How to Use the Spanish Verb “Tener”

The Spanish verb “tener,” which means “to have” in English, is a fundamental and frequently used verb in the Spanish language. This is because it serves various purposes, such as indicating possession, age, expressing idiomatic expressions, and denoting obligation. In this chapter, we will delve into these four essential uses of the verb “tener.” Below is the complete conjugation of “tener” in the present tense, keeping in mind its irregularity:

How to Conjugate “Tener” in the Present Tense:

Tener – to have

  • Tengo – I have
  • Tienes – You have
  • Tiene – He/She has
  • Tenemos – We have
  • Tenéis – You (all) have
  • Tienen – They have

Check the full conjugation of the verb Tener here. This is also where you can download the Tener conjugation chart PDF.


The simplest and most common use of “tener” is to show possession. For example:

  • I have a dog.
  • You have a brother.
  • Juan has a cat.
  • We have five dollars.
  • You all have a beautiful house.
  • They have the forks.


In Spanish, unlike in English where we use the verb “to be” to express age, we “have” years. For instance, we say “Tengo veintinueve años” to express that we are twenty-nine years old. When asking about someone’s age or the age of something, we literally ask how many years a person or thing “has.” Examples:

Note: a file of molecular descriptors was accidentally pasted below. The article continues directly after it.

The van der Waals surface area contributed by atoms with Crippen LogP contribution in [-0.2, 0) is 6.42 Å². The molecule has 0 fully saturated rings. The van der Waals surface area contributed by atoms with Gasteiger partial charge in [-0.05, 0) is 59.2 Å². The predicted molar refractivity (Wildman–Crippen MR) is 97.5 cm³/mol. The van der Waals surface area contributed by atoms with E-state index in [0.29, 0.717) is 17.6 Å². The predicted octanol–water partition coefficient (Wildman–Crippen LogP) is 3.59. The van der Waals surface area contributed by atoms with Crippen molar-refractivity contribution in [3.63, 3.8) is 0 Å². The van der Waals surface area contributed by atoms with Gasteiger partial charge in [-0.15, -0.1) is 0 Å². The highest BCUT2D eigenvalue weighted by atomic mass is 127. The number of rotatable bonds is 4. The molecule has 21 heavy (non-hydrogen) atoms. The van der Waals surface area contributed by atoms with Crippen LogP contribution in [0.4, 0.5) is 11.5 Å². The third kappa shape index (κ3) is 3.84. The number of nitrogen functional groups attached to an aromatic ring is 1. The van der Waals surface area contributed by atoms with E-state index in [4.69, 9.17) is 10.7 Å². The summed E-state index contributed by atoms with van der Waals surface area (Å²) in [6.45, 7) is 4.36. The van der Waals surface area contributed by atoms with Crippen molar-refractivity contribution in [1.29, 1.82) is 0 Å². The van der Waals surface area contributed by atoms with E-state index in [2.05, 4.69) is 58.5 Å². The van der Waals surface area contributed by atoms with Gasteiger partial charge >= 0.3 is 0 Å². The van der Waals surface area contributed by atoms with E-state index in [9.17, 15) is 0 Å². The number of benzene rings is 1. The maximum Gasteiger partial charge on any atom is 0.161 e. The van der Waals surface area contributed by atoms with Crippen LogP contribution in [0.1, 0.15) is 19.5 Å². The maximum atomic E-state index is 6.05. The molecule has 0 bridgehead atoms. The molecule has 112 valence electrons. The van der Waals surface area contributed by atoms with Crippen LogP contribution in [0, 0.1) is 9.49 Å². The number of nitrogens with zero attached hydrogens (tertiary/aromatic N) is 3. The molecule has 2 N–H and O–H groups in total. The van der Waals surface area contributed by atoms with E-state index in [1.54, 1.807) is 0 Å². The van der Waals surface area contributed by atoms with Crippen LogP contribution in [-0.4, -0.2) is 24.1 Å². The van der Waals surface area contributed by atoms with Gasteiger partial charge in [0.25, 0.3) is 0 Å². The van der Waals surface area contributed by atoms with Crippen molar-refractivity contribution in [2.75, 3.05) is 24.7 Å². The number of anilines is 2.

• ¿Cuántos años tienes tú? – How old are you?
  • Tengo 23 años – I am 23 years old.

Idiomatic Expressions with “Tener”

There are several phrases in Spanish that use “tener” where we use the verb “to be” in English to convey the same meaning. For example, instead of saying “being hungry” (“to be” + adjective) in English, in Spanish, we say that we “have hunger” (“to have” + noun). Here is a list of the most common idiomatic expressions:

  • Tengo hambre – I am hungry
  • Tengo sed – I am thirsty
  • Tengo frío – I am cold
  • Tengo calor – I am hot
  • Tengo miedo – I am scared
  • Tengo suerte – I am lucky
  • Tengo prisa – I am in a hurry
  • Tengo sueño – I am sleepy
  • Tengo razón – I am right


To express obligation, follow this pattern by conjugating “tener” according to the subject. “Tener” + que + infinitive. The English equivalent would to “I have to…”. Lets look at some examples:

  • Tengo que irme – I have to go
  • Tengo que comprar algo – I have to buy something.
  • Tengo que estudiar – You have to study.
  • Tengo que limpiar la casa – You all have to clean the house.

Exploring the multifaceted uses of “tener” opens the door to the rich world of the Spanish language. We hope this article has helped you understand how to use this versatile verb effectively in your everyday communication!